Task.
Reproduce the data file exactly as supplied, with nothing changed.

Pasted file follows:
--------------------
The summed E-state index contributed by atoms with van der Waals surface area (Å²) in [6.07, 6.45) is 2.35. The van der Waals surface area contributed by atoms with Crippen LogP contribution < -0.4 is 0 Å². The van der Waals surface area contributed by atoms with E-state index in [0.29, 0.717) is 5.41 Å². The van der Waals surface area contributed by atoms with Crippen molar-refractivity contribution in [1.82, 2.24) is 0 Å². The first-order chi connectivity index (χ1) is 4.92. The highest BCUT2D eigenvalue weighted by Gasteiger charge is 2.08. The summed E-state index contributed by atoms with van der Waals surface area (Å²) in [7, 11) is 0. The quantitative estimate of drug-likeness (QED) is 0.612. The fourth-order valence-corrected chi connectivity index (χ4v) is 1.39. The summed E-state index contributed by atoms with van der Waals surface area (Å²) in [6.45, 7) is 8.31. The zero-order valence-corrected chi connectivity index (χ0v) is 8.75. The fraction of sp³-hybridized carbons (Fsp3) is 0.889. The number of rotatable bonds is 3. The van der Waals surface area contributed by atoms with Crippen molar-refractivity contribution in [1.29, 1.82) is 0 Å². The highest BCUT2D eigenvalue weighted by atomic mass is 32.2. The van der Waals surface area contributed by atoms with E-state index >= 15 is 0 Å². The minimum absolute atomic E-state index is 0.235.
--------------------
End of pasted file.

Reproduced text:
The summed E-state index contributed by atoms with van der Waals surface area (Å²) in [6.07, 6.45) is 2.35. The van der Waals surface area contributed by atoms with Crippen LogP contribution < -0.4 is 0 Å². The van der Waals surface area contributed by atoms with E-state index in [0.29, 0.717) is 5.41 Å². The van der Waals surface area contributed by atoms with Crippen molar-refractivity contribution in [1.82, 2.24) is 0 Å². The first-order chi connectivity index (χ1) is 4.92. The highest BCUT2D eigenvalue weighted by Gasteiger charge is 2.08. The summed E-state index contributed by atoms with van der Waals surface area (Å²) in [7, 11) is 0. The quantitative estimate of drug-likeness (QED) is 0.612. The fourth-order valence-corrected chi connectivity index (χ4v) is 1.39. The summed E-state index contributed by atoms with van der Waals surface area (Å²) in [6.45, 7) is 8.31. The zero-order valence-corrected chi connectivity index (χ0v) is 8.75. The fraction of sp³-hybridized carbons (Fsp3) is 0.889. The number of rotatable bonds is 3. The van der Waals surface area contributed by atoms with Crippen molar-refractivity contribution in [1.29, 1.82) is 0 Å². The highest BCUT2D eigenvalue weighted by atomic mass is 32.2. The van der Waals surface area contributed by atoms with E-state index >= 15 is 0 Å². The minimum absolute atomic E-state index is 0.235.